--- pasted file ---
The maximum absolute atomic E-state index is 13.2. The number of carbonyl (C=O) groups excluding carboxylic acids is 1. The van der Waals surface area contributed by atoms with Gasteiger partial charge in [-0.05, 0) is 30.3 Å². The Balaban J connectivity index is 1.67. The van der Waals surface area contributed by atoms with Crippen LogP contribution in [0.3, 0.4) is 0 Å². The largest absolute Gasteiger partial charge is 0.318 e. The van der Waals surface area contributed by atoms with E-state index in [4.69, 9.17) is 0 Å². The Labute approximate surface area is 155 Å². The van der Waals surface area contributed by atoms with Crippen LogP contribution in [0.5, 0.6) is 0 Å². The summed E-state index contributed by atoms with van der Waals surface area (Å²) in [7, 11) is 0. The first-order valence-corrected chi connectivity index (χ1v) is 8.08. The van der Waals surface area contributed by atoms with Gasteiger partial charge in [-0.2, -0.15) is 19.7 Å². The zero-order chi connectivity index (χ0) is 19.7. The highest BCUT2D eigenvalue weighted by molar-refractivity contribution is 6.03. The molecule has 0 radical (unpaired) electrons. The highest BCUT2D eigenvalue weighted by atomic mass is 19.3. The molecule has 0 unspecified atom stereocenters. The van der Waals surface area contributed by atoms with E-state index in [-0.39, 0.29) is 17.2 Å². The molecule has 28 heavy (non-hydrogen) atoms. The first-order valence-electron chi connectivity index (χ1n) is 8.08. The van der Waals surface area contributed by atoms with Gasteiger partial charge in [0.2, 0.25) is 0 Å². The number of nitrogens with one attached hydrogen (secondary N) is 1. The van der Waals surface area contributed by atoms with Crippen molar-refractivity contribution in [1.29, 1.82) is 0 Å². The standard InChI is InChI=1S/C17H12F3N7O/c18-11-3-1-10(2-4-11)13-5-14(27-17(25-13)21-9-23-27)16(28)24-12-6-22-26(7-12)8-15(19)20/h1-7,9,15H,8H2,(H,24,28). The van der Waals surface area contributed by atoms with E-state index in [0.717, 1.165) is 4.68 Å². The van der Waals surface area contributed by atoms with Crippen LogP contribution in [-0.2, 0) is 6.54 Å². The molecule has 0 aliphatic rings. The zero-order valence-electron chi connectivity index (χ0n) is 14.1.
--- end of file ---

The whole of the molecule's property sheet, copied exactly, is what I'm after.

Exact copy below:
The maximum absolute atomic E-state index is 13.2. The number of carbonyl (C=O) groups excluding carboxylic acids is 1. The van der Waals surface area contributed by atoms with Gasteiger partial charge in [-0.05, 0) is 30.3 Å². The Balaban J connectivity index is 1.67. The van der Waals surface area contributed by atoms with Crippen LogP contribution in [0.3, 0.4) is 0 Å². The largest absolute Gasteiger partial charge is 0.318 e. The van der Waals surface area contributed by atoms with E-state index in [4.69, 9.17) is 0 Å². The Labute approximate surface area is 155 Å². The van der Waals surface area contributed by atoms with Crippen LogP contribution in [0.5, 0.6) is 0 Å². The summed E-state index contributed by atoms with van der Waals surface area (Å²) in [7, 11) is 0. The first-order valence-corrected chi connectivity index (χ1v) is 8.08. The van der Waals surface area contributed by atoms with Gasteiger partial charge in [-0.2, -0.15) is 19.7 Å². The zero-order chi connectivity index (χ0) is 19.7. The highest BCUT2D eigenvalue weighted by molar-refractivity contribution is 6.03. The molecule has 0 radical (unpaired) electrons. The highest BCUT2D eigenvalue weighted by atomic mass is 19.3. The molecule has 0 unspecified atom stereocenters. The van der Waals surface area contributed by atoms with E-state index in [-0.39, 0.29) is 17.2 Å². The molecule has 28 heavy (non-hydrogen) atoms. The first-order valence-electron chi connectivity index (χ1n) is 8.08. The van der Waals surface area contributed by atoms with Gasteiger partial charge in [0.2, 0.25) is 0 Å². The number of nitrogens with one attached hydrogen (secondary N) is 1. The van der Waals surface area contributed by atoms with Crippen molar-refractivity contribution in [1.29, 1.82) is 0 Å². The standard InChI is InChI=1S/C17H12F3N7O/c18-11-3-1-10(2-4-11)13-5-14(27-17(25-13)21-9-23-27)16(28)24-12-6-22-26(7-12)8-15(19)20/h1-7,9,15H,8H2,(H,24,28). The van der Waals surface area contributed by atoms with E-state index in [0.717, 1.165) is 4.68 Å². The van der Waals surface area contributed by atoms with Crippen LogP contribution in [-0.2, 0) is 6.54 Å². The molecule has 0 aliphatic rings. The zero-order valence-electron chi connectivity index (χ0n) is 14.1.